Whether you’re in ministry 100 years or 1 year, it’s bound to happen. You get stopped in the hall, or you get a phone call to let you know that a volunteer is leaving your team. In that moment, your first thought is, “Who can I get to fill that spot and how quickly can I get them?” However, there are a couple other steps to consider before you plug a new person in.
1. Do an Exit Interview
It doesn’t matter why their leaving your team, those volunteers have valuable insight and a freedom to share it. As the volunteer is leaving the team, it is a great opportunity to ask them about their experiences—good and bad. They will most likely share honest impressions that can be greatly beneficial you as a leader. An exit interview also shows value to that volunteer by allowing them to give input and evaluation to the ministry team.
2. Evaluate the Rest of the Team
Is there someone already on the team that can do this job? If so, would it be a good move for the team? There have been several times that a small group leader has left the team and a replacement was right under my nose. There are substitutes and assistant leaders in your ministry that may be ready to take the plunge into a full time role. Before you put it in the bulletin or stand on stage to announce the opening, consider those that are already on your team.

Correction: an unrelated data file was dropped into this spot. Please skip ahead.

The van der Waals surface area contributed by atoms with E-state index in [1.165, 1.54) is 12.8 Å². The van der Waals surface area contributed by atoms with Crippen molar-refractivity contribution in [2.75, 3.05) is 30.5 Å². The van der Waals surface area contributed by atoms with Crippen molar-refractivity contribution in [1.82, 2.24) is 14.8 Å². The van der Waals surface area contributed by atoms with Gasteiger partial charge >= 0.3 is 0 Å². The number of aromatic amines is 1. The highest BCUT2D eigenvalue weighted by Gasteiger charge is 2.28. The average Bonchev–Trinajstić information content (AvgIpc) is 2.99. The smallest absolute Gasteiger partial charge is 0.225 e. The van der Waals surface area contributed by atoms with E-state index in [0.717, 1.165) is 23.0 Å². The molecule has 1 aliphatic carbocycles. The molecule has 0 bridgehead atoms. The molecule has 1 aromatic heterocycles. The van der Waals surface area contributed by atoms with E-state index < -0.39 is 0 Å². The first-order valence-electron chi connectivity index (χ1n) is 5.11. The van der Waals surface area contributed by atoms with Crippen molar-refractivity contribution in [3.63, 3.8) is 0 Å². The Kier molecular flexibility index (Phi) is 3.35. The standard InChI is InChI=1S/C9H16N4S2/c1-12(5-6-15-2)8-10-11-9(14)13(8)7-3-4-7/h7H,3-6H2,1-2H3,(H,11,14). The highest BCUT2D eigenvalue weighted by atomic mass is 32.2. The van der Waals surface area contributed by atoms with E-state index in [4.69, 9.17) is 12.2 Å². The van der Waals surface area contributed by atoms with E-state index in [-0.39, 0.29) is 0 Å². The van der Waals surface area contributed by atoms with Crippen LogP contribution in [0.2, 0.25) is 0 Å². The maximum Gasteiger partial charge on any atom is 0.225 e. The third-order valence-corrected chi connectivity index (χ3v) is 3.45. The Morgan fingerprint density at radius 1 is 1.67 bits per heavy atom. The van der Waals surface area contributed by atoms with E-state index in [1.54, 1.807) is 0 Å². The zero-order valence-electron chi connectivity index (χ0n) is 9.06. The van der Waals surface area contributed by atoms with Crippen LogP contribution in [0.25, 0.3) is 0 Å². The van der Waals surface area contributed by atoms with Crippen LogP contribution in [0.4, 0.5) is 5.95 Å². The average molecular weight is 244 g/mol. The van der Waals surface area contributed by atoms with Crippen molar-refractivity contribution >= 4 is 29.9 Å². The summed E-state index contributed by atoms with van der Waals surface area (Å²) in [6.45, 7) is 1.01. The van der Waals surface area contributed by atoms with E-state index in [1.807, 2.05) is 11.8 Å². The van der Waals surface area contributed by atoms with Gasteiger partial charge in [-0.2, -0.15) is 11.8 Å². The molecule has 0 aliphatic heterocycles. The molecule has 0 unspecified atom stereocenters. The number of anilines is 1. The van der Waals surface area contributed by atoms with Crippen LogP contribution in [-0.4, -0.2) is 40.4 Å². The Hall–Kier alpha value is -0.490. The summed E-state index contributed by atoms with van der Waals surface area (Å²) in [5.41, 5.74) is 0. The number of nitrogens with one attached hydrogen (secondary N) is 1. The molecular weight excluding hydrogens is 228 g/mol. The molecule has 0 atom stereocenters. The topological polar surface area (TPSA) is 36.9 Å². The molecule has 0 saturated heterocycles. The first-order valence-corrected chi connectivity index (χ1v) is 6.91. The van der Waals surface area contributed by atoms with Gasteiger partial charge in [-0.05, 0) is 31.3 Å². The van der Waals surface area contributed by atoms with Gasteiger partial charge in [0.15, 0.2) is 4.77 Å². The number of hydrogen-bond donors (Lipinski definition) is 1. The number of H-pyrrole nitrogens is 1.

3. Take the Opportunity to Fill In
If you are able to find a replacement for a departing volunteer before the following Sunday, let me know how you do it! Most times, the process takes a little while longer. In that waiting period, take the opportunity, if possible, to substitute for that position. I have found that putting myself “in the trenches” can really help me to better understand what my team members need.
4. Celebrate the Volunteer that is Leaving (and do it publicly)
I am guilty of not doing this one enough. When a volunteer leaves, we focus on replacement, not celebration. The few times that I have paused to celebrate the volunteer have been great experiences. Celebrating the volunteer shows them and the other volunteers that their service is invaluable. Praising and celebrating a volunteer in front of their peers, especially those that are leaving on a sour note, gives them a lasting memory that is positive and encouraging.
5. Prayerfully Seek the Person to Fill the Position
Ministry is a beast that must be fed. As you read this, you’re thinking, “This is all nice, but Sunday’s coming!” I know that feeling very well. You need someone to plug the hole, and you need them now. Let me encourage you to spend more time seeking God and who He has for the position than you do actually searching for that person. You can run out and find the first willing body that feels sorry for your predicament, but it’s much healthier for you and your team to find a replacement that has been called and ordained by God for that position.